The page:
A 67-mile highway looping around the eastern side of Cincinnati. A widening of Interstate 45 in Houston. A 52-mile, four-lane highway from southwest to central Indiana. The addition of high-occupancy toll lanes on Maryland’s Interstate 270.
Highway construction and expansion projects are in the works around the country. But none will add more highway miles or be more costly than Florida’s Multi-use Corridors of Regional Economic Significance program, or M-CORES for short. The 330 miles of toll roads are actually three highway proposals, two in north Florida and the other running from central to southwest Florida. The roads, supporters hope, will help the state keep up with its explosive population growth.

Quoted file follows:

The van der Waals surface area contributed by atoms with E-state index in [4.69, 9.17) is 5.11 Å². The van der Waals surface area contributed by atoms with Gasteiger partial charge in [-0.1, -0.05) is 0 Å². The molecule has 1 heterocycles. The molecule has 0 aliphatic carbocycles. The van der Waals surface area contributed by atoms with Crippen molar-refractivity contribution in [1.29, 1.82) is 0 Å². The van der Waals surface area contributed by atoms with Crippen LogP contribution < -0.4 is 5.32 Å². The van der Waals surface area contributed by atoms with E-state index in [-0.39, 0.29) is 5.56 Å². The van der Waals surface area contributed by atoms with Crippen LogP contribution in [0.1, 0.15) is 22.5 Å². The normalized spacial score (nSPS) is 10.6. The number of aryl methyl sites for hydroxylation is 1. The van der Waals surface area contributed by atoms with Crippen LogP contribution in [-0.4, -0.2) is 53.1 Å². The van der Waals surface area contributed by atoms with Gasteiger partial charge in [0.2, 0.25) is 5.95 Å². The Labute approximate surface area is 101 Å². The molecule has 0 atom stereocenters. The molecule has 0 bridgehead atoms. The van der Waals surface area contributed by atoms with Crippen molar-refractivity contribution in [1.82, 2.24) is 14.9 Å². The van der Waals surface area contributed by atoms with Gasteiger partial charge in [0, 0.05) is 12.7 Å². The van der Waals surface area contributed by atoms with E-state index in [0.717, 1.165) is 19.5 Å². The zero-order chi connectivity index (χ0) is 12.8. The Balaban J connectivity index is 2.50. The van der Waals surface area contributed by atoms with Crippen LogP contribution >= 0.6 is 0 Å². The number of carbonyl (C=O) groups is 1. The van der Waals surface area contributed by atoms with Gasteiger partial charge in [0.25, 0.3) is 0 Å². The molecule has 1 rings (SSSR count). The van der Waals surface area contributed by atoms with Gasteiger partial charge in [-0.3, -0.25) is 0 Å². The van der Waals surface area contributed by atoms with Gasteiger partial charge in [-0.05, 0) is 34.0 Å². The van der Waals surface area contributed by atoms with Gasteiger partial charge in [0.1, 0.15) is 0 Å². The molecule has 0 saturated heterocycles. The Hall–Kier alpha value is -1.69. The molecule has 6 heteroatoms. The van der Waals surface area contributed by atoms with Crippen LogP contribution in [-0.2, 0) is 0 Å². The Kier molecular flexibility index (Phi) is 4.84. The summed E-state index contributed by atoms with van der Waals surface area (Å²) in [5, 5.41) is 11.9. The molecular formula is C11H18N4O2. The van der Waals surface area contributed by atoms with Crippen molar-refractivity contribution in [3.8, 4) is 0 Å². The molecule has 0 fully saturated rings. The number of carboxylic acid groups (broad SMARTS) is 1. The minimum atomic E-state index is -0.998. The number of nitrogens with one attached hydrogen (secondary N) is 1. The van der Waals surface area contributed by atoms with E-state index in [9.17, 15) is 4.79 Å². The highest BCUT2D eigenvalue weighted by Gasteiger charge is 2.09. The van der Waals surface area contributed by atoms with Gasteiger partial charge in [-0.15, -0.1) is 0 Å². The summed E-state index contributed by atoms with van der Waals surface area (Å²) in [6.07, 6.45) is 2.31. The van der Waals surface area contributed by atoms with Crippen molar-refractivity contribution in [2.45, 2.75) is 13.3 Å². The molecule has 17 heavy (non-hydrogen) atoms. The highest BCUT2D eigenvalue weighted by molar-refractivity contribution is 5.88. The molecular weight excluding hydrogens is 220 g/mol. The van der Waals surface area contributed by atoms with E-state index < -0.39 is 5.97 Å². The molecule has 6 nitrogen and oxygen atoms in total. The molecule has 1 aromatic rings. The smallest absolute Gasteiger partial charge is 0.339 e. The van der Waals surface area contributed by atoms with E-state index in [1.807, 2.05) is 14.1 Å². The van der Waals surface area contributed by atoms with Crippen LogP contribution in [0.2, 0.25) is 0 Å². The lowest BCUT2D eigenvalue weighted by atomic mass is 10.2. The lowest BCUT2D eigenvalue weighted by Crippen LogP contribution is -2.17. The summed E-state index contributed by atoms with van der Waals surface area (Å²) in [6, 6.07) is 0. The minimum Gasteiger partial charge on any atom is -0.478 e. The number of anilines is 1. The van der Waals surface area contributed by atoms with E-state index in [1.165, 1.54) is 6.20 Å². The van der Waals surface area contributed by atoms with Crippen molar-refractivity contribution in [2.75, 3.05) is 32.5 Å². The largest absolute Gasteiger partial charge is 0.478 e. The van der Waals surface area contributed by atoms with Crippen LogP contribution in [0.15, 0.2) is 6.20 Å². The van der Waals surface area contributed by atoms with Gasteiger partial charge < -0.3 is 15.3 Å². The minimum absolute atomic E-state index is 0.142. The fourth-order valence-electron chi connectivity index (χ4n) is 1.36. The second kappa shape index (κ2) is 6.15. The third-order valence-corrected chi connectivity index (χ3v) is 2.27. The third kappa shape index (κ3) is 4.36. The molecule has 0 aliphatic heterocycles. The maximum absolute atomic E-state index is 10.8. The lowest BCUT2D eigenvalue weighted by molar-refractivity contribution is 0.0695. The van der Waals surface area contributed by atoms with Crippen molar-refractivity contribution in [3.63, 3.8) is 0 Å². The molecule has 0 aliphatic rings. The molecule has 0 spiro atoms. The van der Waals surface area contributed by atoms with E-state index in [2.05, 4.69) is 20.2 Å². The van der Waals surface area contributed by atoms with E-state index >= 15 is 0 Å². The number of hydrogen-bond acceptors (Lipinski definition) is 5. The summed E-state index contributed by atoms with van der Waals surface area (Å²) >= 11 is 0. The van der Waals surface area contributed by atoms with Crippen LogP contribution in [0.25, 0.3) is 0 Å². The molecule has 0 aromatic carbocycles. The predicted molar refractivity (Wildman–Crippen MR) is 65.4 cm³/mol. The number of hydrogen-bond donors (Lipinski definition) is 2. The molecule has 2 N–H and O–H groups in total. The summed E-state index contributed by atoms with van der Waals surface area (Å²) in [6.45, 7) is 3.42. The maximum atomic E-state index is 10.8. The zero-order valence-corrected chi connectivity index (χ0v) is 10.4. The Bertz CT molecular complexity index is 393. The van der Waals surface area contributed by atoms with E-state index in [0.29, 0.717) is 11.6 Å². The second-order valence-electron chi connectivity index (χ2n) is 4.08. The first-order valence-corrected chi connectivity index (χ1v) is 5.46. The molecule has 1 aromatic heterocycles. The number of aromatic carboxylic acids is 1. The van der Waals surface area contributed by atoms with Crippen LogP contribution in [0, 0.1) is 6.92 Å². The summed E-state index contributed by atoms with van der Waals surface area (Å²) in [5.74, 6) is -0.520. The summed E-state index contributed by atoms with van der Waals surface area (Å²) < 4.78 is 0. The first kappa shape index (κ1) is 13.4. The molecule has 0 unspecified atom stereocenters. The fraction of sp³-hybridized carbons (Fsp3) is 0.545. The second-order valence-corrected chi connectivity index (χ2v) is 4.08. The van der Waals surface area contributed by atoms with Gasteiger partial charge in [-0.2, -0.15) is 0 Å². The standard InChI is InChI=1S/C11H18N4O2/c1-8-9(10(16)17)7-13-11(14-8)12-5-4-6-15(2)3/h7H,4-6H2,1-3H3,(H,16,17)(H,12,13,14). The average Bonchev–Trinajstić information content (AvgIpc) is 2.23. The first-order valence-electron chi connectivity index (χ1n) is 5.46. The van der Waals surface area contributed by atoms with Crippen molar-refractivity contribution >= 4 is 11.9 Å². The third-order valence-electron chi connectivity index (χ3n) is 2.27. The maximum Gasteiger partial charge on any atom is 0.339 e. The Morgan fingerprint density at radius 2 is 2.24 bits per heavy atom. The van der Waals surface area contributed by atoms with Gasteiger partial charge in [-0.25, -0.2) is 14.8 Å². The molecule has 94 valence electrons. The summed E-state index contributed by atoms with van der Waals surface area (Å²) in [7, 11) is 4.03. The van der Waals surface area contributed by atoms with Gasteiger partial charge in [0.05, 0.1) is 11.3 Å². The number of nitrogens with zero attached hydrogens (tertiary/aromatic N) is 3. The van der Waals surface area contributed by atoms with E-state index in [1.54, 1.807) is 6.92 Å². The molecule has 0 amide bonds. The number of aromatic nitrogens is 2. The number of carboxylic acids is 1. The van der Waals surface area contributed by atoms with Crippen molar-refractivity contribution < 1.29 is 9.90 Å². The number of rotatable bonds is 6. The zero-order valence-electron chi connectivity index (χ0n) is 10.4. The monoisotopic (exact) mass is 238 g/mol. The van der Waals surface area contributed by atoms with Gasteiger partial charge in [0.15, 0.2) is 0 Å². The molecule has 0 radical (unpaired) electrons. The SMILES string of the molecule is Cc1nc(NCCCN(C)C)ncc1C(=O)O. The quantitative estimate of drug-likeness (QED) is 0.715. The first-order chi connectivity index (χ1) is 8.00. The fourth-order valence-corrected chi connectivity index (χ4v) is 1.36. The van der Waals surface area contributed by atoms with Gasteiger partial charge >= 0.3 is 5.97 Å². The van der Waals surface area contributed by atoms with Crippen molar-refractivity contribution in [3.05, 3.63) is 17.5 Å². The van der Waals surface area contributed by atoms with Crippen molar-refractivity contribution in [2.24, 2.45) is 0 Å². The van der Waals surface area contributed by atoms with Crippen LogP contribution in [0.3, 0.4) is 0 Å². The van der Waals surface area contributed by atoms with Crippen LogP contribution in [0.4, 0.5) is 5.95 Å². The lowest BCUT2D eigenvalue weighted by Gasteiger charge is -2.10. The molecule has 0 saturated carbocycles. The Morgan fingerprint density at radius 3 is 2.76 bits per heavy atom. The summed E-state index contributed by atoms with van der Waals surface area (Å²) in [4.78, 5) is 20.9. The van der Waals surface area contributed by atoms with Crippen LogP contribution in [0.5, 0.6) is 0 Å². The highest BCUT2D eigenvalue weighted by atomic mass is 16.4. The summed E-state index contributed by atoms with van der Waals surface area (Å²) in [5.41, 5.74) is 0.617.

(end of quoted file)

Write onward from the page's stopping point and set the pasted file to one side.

But a diverse cross section of opponents have dubbed them the “roads to ruin.” Conservationists worry about the impact on endangered species, especially the Florida panther. Taxpayer watchdogs don’t see the financial sense in the multi-billion-dollar price tag. Young people believe state leaders are forsaking their future by incentivizing driving and sprawl at a time when climate change demands reductions in both. And rural communities in the highways’ path... Read more